NUS Orientation, good or bad?

Update 3 (6th Aug 2:09pm): Flag raised $472,473.45 this year, around $20k more than last year! Didn’t dare to get my hopes up when I saw how many of my friends were posting on Facebook about going out of their way to donate to the flaggers  looks like adversity really does bring people closer together! I’m so, so glad I was wrong about Flag and its beneficiaries suffering from this suspension :D

Update 2 (3rd Aug 10:27am): Looks like some of the non-camp orientation activities to be held  in the month of August will likely be resuming. Thank you OSA! Student leaders, don’t waste this opportunity to build the relationship back up (:

Update 1 (31st Jul 11:15pm): I got a chance to speak to Mr Ong Ye Kung, Acting Minister for Education (Higher Education and Skills), about this in person just now. Let’s see what happens next.


So recently, there was another huge hooha about how the orientation games in NUS are becoming increasingly sexualised. That article, followed by the one about the “strong disciplinary action” NUS will be taking, prompted me to post some of my thoughts on Facebook (scroll down for just the text alone):

My original post on Facebook
My original post on Facebook.

“My dear friends who are helping out in camps, this is one of the reasons why OSA has been getting stricter and stricter over the years. Things like this tear down the trust and relationship, which your seniors spend years building up, in an instance.

I’ve always been against all the “dirty” cheers and don’t really encourage forfeits. If you’re honest with yourself, can you tell me that these activities aren’t mostly just for the entertainment of the seniors? But guess what, you don’t have to ridicule or embarrass somebody to have fun. People have disagreed with me (God knows how hard it was as UC house head, and I’m pretty sure there’ll be some who are unhappy about this post), but if you’re firm about it, you *can* make a difference – I’ve had so many freshies and even seniors thank me for standing up for them.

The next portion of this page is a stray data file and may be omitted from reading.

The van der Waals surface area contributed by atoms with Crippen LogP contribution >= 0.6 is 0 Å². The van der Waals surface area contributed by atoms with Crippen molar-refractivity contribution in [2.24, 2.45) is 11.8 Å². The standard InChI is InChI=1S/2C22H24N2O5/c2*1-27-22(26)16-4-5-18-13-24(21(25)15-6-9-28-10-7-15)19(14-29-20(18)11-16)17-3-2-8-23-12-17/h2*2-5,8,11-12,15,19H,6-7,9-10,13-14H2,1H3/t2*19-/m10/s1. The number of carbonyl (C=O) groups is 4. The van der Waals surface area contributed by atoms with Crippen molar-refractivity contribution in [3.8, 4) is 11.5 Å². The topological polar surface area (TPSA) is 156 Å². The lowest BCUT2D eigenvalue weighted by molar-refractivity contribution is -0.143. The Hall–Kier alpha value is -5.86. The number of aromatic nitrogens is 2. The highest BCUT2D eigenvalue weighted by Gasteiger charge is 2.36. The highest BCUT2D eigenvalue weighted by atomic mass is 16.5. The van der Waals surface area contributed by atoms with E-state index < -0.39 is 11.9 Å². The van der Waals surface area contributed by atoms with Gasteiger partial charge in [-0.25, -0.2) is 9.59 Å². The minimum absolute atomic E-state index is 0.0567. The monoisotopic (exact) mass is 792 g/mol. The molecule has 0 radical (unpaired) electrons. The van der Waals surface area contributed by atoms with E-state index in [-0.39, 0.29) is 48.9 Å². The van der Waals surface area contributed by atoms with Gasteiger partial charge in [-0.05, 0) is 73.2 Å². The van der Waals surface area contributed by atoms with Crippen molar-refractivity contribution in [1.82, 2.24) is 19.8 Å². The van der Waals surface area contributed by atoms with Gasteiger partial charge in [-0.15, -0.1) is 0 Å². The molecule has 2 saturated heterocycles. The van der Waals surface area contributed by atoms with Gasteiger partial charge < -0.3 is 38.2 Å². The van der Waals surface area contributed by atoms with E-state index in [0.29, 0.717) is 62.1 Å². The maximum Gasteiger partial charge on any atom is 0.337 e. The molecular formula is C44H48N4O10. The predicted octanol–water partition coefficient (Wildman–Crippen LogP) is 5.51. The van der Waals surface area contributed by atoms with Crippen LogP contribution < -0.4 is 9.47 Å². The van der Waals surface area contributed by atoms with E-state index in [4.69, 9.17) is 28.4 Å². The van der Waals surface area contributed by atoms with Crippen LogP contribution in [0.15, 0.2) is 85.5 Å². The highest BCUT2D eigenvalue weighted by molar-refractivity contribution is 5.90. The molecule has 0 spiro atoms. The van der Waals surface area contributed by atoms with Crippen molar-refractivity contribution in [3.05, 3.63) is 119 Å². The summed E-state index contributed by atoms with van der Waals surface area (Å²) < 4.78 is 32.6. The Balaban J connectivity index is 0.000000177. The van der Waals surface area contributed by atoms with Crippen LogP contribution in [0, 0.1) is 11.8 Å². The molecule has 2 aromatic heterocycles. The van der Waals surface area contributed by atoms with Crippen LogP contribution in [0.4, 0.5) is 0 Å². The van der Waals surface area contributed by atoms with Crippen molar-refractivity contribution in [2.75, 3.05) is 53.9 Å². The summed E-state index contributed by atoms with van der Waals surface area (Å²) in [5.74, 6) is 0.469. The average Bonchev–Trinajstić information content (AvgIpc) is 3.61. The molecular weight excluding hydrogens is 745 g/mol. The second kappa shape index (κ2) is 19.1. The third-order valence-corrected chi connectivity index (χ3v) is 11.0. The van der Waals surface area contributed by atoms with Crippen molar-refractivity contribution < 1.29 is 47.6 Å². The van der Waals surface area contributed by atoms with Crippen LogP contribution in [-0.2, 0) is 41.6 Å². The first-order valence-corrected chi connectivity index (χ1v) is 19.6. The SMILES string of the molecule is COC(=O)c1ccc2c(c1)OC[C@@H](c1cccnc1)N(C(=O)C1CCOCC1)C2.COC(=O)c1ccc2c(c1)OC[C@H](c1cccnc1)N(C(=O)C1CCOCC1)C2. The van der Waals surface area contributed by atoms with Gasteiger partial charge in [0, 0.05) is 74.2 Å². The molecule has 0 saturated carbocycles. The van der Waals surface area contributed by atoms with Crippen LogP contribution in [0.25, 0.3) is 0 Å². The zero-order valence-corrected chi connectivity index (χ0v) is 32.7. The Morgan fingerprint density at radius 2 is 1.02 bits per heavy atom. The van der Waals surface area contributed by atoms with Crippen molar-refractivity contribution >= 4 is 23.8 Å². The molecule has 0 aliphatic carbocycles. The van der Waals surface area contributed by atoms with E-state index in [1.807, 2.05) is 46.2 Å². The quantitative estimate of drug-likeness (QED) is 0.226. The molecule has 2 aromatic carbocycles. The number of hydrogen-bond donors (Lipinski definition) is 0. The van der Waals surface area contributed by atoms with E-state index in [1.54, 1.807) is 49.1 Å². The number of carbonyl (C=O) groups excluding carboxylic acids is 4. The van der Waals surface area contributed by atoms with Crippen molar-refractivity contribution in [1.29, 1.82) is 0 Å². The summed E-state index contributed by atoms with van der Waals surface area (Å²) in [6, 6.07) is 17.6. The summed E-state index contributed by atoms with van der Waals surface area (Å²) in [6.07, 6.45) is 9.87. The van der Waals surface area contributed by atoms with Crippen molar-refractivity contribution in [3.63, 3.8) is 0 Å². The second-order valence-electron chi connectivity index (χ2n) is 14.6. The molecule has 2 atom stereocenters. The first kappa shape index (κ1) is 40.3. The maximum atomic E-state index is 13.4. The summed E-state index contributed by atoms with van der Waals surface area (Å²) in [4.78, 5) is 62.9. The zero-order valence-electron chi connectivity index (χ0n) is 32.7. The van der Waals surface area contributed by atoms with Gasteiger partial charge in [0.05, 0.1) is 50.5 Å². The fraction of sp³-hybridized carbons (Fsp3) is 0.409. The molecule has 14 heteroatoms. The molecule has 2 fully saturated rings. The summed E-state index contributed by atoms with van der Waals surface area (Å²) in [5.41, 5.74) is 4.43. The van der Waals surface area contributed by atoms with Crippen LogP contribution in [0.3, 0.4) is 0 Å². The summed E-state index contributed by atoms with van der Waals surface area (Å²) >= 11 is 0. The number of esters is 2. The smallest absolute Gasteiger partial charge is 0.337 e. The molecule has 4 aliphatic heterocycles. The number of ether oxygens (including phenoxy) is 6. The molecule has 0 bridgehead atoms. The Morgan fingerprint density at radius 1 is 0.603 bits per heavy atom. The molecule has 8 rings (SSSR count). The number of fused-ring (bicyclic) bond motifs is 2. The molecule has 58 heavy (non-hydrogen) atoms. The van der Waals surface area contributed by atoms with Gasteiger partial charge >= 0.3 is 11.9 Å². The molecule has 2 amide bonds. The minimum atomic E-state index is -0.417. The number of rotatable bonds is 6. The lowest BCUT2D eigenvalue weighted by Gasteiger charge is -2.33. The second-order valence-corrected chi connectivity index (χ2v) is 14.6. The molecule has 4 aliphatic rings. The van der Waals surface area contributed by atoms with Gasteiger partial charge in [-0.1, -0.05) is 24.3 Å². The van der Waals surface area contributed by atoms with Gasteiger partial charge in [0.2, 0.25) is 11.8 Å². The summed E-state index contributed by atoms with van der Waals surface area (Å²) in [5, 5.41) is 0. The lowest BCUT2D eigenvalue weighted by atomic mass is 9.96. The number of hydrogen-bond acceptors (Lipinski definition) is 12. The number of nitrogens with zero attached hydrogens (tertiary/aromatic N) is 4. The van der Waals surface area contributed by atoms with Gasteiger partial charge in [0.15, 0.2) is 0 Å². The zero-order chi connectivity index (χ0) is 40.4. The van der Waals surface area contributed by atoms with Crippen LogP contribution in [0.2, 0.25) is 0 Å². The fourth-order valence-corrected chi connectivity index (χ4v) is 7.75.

The change starts with you, whether you’re camp comm, OGL, or even just crashing. Will you take it up?”

Since then, I’ve gotten a number of people asking me for more of my thoughts on this matter. Then this morning when I woke up, I heard that NUS would be suspending all orientation activities. And I cannot stay silent about that, because it is something which I care deeply about.

But first, why should you care about my perspective?

The same reason why I’ve been asked about this. Because I’m a hardcore camper and have been in just about all the roles there are in a camp (freshie, fake freshie, crasher, helper/facilitator, OGL, house head, camp comm, and even part of the committee green-lighting the camp).

Because in terms of NUS orientation camps alone, I’ve attended more than most people ever will (17, if you’re curious, not counting those which I only went for a day or 2).

Because I’ve worked with the NUS staff for years, have built up relationships with them, and I understand where they are coming from.

Because I’ve been the one dealing with the faculty advisors/OSA/members of the public when things go wrong, even after I stepped down from all leadership positions.

So yes, here are my views. Feel free to disagree with them.

I’m against all these sexual activities

Call me a prude, old fashioned, spoilsport, whatever you like, but these go against what I believe in and morally, I feel they’re not right. Some people may enjoy them, good for you, but I don’t, and there are a lot more people who share my views than most people think.

These rarely happen in non-orientation camps

I’ve noticed that in non-orientation camps where the participants aren’t all freshies, the worst that happens tends to just be inappropriate questions during HTHT (heart-to-heart talk), and the response is always voluntary. Which is why my original Facebook post had that line, “If you’re honest with yourself, can you tell me that these activities aren’t mostly just for the entertainment of the seniors?”

There is something in us humans which likes to have fun at the expense of others – I myself am guilty of this. Learn to be aware of your subconscious mind, and you might find yourself thinking, what better targets than the fresh faced students who don’t know any better?

A few black sheep doesn’t mean all NUS orientation camps are bad

“NUS orientation camp games increasingly sexualised” is a massively overgeneralised headline. But well, TNP is known to sensationalise things to increase viewership, so take it with a pinch of salt. I would like to point out that such activities do not happen in every camp. In fact, over the years, I feel that as a whole, the activities in camps are getting more sensible.